Lexi Thompson, 29, shocks golf world with retirement announcement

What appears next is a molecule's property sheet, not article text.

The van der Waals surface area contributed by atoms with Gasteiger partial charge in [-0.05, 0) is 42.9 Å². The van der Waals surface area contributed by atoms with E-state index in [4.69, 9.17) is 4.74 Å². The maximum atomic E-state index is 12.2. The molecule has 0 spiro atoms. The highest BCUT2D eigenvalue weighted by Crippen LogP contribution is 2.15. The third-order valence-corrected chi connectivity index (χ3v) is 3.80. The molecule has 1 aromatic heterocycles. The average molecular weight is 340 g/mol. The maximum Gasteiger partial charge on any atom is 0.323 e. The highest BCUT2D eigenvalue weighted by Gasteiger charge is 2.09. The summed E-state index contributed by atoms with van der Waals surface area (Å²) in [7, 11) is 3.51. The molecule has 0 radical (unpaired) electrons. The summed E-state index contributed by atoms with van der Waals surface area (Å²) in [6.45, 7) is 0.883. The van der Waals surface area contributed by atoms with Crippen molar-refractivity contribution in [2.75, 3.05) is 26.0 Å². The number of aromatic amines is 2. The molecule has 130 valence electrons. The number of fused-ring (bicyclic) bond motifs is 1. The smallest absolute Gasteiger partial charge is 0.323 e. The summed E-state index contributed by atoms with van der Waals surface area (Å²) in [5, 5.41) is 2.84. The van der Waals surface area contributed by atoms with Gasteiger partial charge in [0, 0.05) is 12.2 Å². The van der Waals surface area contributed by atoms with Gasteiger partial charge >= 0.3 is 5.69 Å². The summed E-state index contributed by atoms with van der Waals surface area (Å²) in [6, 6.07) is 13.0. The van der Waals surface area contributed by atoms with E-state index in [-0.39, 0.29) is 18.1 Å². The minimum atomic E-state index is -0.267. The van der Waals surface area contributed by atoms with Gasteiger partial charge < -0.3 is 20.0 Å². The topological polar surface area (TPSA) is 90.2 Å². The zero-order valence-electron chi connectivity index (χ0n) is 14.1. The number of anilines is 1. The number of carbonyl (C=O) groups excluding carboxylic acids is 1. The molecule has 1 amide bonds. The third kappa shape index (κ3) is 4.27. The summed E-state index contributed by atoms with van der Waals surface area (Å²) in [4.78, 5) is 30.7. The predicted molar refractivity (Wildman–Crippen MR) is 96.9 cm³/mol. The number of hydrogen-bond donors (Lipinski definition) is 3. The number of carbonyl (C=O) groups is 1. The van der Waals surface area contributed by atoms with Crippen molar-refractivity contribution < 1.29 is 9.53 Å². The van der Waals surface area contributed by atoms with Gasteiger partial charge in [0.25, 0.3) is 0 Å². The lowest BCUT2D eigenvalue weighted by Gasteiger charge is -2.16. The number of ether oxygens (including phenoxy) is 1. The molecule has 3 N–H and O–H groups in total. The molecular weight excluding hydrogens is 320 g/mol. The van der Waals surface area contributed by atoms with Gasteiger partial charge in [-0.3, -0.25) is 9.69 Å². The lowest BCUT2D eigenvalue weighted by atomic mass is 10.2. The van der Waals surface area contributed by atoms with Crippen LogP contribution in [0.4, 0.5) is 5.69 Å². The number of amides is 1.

<p>LANCASTER, Pa. - Lexi Thompson has been among the most recognizable players in women’s golf since the former child prodigy turned professional in 2010, ascending as high as No. 2 in the world rankings. On Tuesday, the 11-time LPGA Tour winner made a startling announcement: She will retire from full-time competition at the end of the year.</p> <p>The revelation came two days before Thompson, 29, is set to make her 18th consecutive start in the U.S. Women’s Open, which this year is being held at Lancaster Country Club. This season, the American has missed the cut in her past three starts and in four of six events. Her last win on the LPGA Tour came in 2019.</p> <p>At an emotional news conference during which she paused several times to wipe away tears, Thompson detailed her greatest joys from the game, saying fans - particularly young girls - continue to inspire her even when she’s not playing her best. But she also revealed the anguish she deals with regularly on tour, including criticism on social media that at times turned personal.</p> <p>“Being out here can be a lot,” she said after her afternoon practice round. “It can be lonely. Sorry if I get emotional. I said I wasn’t going to. I just think, especially with what’s happened in golf, as of recent, too, a lot of people - they don’t realize a lot of what we go through as a professional athlete.</p> <p>“I’ll be the last one to say, like, ‘Throw me a pity party.’ That’s the last thing I want. We’re doing what we love. We’re trying the best every single day. You know, we’re not perfect. We’re humans. Words hurt. It’s hard to overcome sometimes, but having people around you that love you and support you, I feel like that’s been the biggest thing for me.”</p> <p>Thompson also indicated her mental health played a role in a decision she had been contemplating for several months. In 2018, Thompson withdrew from the AIG Open and took a one-month leave from the LPGA Tour, writing on social media that she had not been feeling like herself for some time. She came back to win the season-ending Tour Championship and the 2019 ShopRite LPGA Classic, her last two victories on the LPGA Tour.</p> <p>“Unfortunately, in golf you lose more than you win, so it’s an ongoing battle to continue to put yourself out there in front of the cameras and continuing to work hard and maybe not seeing the results you want and getting criticized for it, so it’s hard,” Thompson said. “I will say, yes, I’ve struggled with [mental health]. I don’t think there’s somebody out here that hasn’t. It’s just a matter of how well you hide it, which is very sad.”</p> <p>Thompson’s announcement came three days after two-time PGA Tour winner Grayson Murray, 30, died by suicide, according to his parents.</p> <p>Thompson’s popularity remained intact despite not having won on the LPGA Tour in five years. She spent countless hours signing autographs and posing for pictures with a legion of loyal fans who screamed her name as she walked from the clubhouse to the tee. At the final round of the 2021 U.S. Women’s Open, she shot 34 on the front nine to forge a five-stroke lead, only to falter on the back nine and finish one stroke out of a playoff. Still, she spent roughly half an hour with dozens of young fans in the aftermath of that heartbreak.</p> <p>Thompson’s rise to stardom began early: In 2007, at the age of 12, she became the youngest golfer to qualify for the U.S. Women’s Open. In 2009, she made the cut at the U.S. Women’s Open after turning 14, and she won her first event when she was 16, then an LPGA record. In 2014, she won the Chevron Championship for the only major title of her career.</p> <p>Thompson also has been a regular member of Solheim Cup teams and represented the United States in the 2016 and 2020 Summer Olympics. She did not rule out participating in September’s Solheim Cup at Robert Trent Jones Golf Club in Gainesville, Va., if selected as a captain’s pick. Thompson is ranked 54th in the world, well below the threshold to qualify automatically.</p> <p>“She’s had a such an amazing career,” world No. 1 Nelly Korda said. “I’ve gotten to be on the team with her a couple times representing our country. I think she does an amazing job for the tour. She really dedicated her time to growing the game. It’s sad to see that she’s obviously leaving and not going to be out here with us anymore, but she’s had an amazing career and I wish her the best in this new chapter of her life.”</p>